From barn conversions to renovated churches, large home renovation projects pose a significant challenge. Between the planning, site management, unforeseen complications, and endless mess, it may seem like more hassle than it is work. But there is something special about taking something derelict and turning it into a dream home. Here are five properties that are ripe for renovation or have already been transformed.
This neglected property is set in a picturesque location in the Lake District National Park. As well as the five-bedroom farmhouse to renovate, there are a range of outbuildings that could be converted.
Previously a Lowther Estate farm, the development enjoys an outstanding position, with uninterrupted views of the east Lakeland fells. Fieldgate farmhouse dates back to the late 18th century and is Grade II Listed. The residence is presently unoccupied and requires modernisation throughout. It offers the potential to create a unique family country home, with the well-proportioned rooms retaining much of the original charm and features.
This stylish bungalow has been completely renovated by the current owners. Once a two-bedroom detached bungalow with dated interiors, they added two extra bedrooms and extended the property from the back.
A simply stunning conversion of a Grade II Listed former church into a unique family home, seamlessly blending the character of this imposing Victorian building with the impressive contemporary interior designed for modern living.
This former Roman Catholic church dates from circa 1876 but, according to the listing register, was built in a 13th century style. This conversion was only started in 2012.
The property is of Sandstone construction under a tiled roof and has a chancel with central tower having a saddle-back style roof, two trans-septal side chapels and nave.
“We relished the challenge of a conversion project,” said the current owners, “but most of all we wanted to preserve the building, which was destined at one point to become a managed ruin. It was important to the community too, as we discovered on an open day we held at the start of the project, when people came with photographs from when they were choristers or attended Sunday School or worshiped at the church many years ago.”
“The building is very versatile and can be as grand or as simple as you like. It is cosy in the evenings, and works well in day to day family life, but you can also enjoy the grandeur of the big hall and host spectacular parties.”
A beautiful, listed, late Georgian family house occupying an enviable position on the old square in a thriving and much sought after village between Chepstow and Newport. The house has been carefully refurbished; is tastefully decorated and well presented to provide an outstanding family home of considerable character.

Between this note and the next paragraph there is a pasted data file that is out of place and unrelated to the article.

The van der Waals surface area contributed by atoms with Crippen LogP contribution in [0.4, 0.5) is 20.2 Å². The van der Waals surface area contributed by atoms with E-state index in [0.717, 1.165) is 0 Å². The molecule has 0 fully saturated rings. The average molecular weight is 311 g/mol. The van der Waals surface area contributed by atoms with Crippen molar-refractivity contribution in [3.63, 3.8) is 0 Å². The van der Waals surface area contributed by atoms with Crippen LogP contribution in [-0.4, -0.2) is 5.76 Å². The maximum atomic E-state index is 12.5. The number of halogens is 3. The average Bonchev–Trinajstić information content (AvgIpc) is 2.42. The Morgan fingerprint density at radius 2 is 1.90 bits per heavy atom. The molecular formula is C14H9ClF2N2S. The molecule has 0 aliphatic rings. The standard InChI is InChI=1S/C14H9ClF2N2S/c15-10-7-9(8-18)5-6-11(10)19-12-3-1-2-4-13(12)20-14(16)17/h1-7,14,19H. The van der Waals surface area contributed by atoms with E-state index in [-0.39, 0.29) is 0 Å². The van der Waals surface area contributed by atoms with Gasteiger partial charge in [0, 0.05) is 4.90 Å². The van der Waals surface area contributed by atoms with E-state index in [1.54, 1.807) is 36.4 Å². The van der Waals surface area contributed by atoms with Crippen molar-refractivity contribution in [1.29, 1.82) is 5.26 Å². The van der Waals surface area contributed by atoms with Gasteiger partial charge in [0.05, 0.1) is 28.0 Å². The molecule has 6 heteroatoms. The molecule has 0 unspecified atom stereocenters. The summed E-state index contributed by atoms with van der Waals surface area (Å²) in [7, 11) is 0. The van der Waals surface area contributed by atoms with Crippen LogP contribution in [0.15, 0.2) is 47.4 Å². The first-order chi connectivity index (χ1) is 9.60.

The house stands prominently in a Conservation Area on the old square, within just a few yards of local shops, inns and restaurants, in the centre of this much sought-after village.
Longford Great Barn is understood to date from the 18th century or earlier but was converted into a delightful individual home in the late 1990's by the current owner. The exterior elevations are mostly of tarred weatherboarding with some brickwork and some stonework.
Despite the volume of exposed timbers, the property offers very light and bright accommodation and has no low ceilings. Many of the rooms are vaulted and some are of exceptional proportions, including the 61'8 open plan reception area and 24'5 kitchen/breakfast room.
The OldRoyal Oak was once a popular public house but is now a comfortable three-storey, five-bedroomed home. Immersed in period detail, this Grade ll listed property has been the subject of considerable investment by the present owners, who have overseen a comprehensive yet sympathetic renovation. This has ensured none of the character has been lost.
A truly impressive barn conversion with a twist. Set on a large plot with paddocks, four stallion boxes, barn and outbuildings. This two-bedroom cottage exudes character and charm both inside and out. Internally, the property includes a carefully crafted staircase, cottage style kitchen as well as a beautiful Inglenook fireplace. There is a duck pond and a cobbled driveway surrounded by undulating views of the countryside.
Set within the peaceful Oxfordshire village of Ambrosden, The Old Post Office is a stone built period home with more than 300 years of history. The original features can still be seen including the working well in the garden and exposed beamsThis exceptional property has been loved by the current owners, who have maintained the home to the best possible standards, keeping the historic property alive.
Here is an award-winning converted 18th Century water mill offering extensive accommodation, rich in character and appeal. The main reception hall is accessed from the gardens via circular sandstone steps down to an arched entrance. Original working mill wheels have been retained to create a focal point in the property. There is also a walk-in pantry. If you’re looking for something out of the ordinary, then this property ticks all the boxes.
Designed by the famous Arts and Crafts Architect Detmar Blow, a disciple of John Ruskin, this Grade II listed coach house combines the old and new. The house has a light and airy design with a clever use of outdoor space including several terraces.
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